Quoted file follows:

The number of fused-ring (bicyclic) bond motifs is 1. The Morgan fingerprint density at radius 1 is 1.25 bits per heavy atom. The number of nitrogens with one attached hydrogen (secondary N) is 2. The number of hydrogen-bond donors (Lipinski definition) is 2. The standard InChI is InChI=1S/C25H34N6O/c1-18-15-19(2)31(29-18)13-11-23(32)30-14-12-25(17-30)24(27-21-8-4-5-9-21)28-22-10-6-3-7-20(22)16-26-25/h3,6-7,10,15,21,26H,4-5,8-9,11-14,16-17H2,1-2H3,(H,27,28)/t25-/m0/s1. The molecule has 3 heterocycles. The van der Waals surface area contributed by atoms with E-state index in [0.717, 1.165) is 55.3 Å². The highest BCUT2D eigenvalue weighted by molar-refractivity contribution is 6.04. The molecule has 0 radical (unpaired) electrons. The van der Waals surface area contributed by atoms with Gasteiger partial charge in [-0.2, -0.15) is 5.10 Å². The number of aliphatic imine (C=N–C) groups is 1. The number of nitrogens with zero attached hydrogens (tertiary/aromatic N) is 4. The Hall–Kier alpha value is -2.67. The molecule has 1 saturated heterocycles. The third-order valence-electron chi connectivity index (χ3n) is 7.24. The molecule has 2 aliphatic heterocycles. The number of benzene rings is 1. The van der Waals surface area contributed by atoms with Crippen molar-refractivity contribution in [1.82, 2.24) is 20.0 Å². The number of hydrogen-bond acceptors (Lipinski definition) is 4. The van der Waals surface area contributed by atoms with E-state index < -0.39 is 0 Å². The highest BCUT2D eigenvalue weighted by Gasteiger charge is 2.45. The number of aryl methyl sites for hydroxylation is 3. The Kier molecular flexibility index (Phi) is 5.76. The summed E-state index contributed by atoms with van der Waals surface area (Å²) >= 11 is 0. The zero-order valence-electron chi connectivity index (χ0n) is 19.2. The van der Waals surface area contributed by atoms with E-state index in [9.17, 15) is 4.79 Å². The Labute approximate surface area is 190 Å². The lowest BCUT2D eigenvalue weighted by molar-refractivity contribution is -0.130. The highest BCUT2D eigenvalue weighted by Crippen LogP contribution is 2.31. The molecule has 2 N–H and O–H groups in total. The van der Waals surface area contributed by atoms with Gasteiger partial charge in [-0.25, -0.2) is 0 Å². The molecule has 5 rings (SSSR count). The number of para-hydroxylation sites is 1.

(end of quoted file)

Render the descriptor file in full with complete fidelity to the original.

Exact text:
The number of fused-ring (bicyclic) bond motifs is 1. The Morgan fingerprint density at radius 1 is 1.25 bits per heavy atom. The number of nitrogens with one attached hydrogen (secondary N) is 2. The number of hydrogen-bond donors (Lipinski definition) is 2. The standard InChI is InChI=1S/C25H34N6O/c1-18-15-19(2)31(29-18)13-11-23(32)30-14-12-25(17-30)24(27-21-8-4-5-9-21)28-22-10-6-3-7-20(22)16-26-25/h3,6-7,10,15,21,26H,4-5,8-9,11-14,16-17H2,1-2H3,(H,27,28)/t25-/m0/s1. The molecule has 3 heterocycles. The van der Waals surface area contributed by atoms with E-state index in [0.717, 1.165) is 55.3 Å². The highest BCUT2D eigenvalue weighted by molar-refractivity contribution is 6.04. The molecule has 0 radical (unpaired) electrons. The van der Waals surface area contributed by atoms with Gasteiger partial charge in [-0.2, -0.15) is 5.10 Å². The number of aliphatic imine (C=N–C) groups is 1. The number of nitrogens with zero attached hydrogens (tertiary/aromatic N) is 4. The Hall–Kier alpha value is -2.67. The molecule has 1 saturated heterocycles. The third-order valence-electron chi connectivity index (χ3n) is 7.24. The molecule has 2 aliphatic heterocycles. The number of benzene rings is 1. The van der Waals surface area contributed by atoms with Crippen molar-refractivity contribution in [1.82, 2.24) is 20.0 Å². The number of hydrogen-bond acceptors (Lipinski definition) is 4. The van der Waals surface area contributed by atoms with E-state index < -0.39 is 0 Å². The highest BCUT2D eigenvalue weighted by Gasteiger charge is 2.45. The number of aryl methyl sites for hydroxylation is 3. The Kier molecular flexibility index (Phi) is 5.76. The summed E-state index contributed by atoms with van der Waals surface area (Å²) >= 11 is 0. The zero-order valence-electron chi connectivity index (χ0n) is 19.2. The van der Waals surface area contributed by atoms with E-state index in [9.17, 15) is 4.79 Å². The Labute approximate surface area is 190 Å². The lowest BCUT2D eigenvalue weighted by molar-refractivity contribution is -0.130. The highest BCUT2D eigenvalue weighted by Crippen LogP contribution is 2.31. The molecule has 2 N–H and O–H groups in total. The van der Waals surface area contributed by atoms with Gasteiger partial charge in [-0.25, -0.2) is 0 Å². The molecule has 5 rings (SSSR count). The number of para-hydroxylation sites is 1.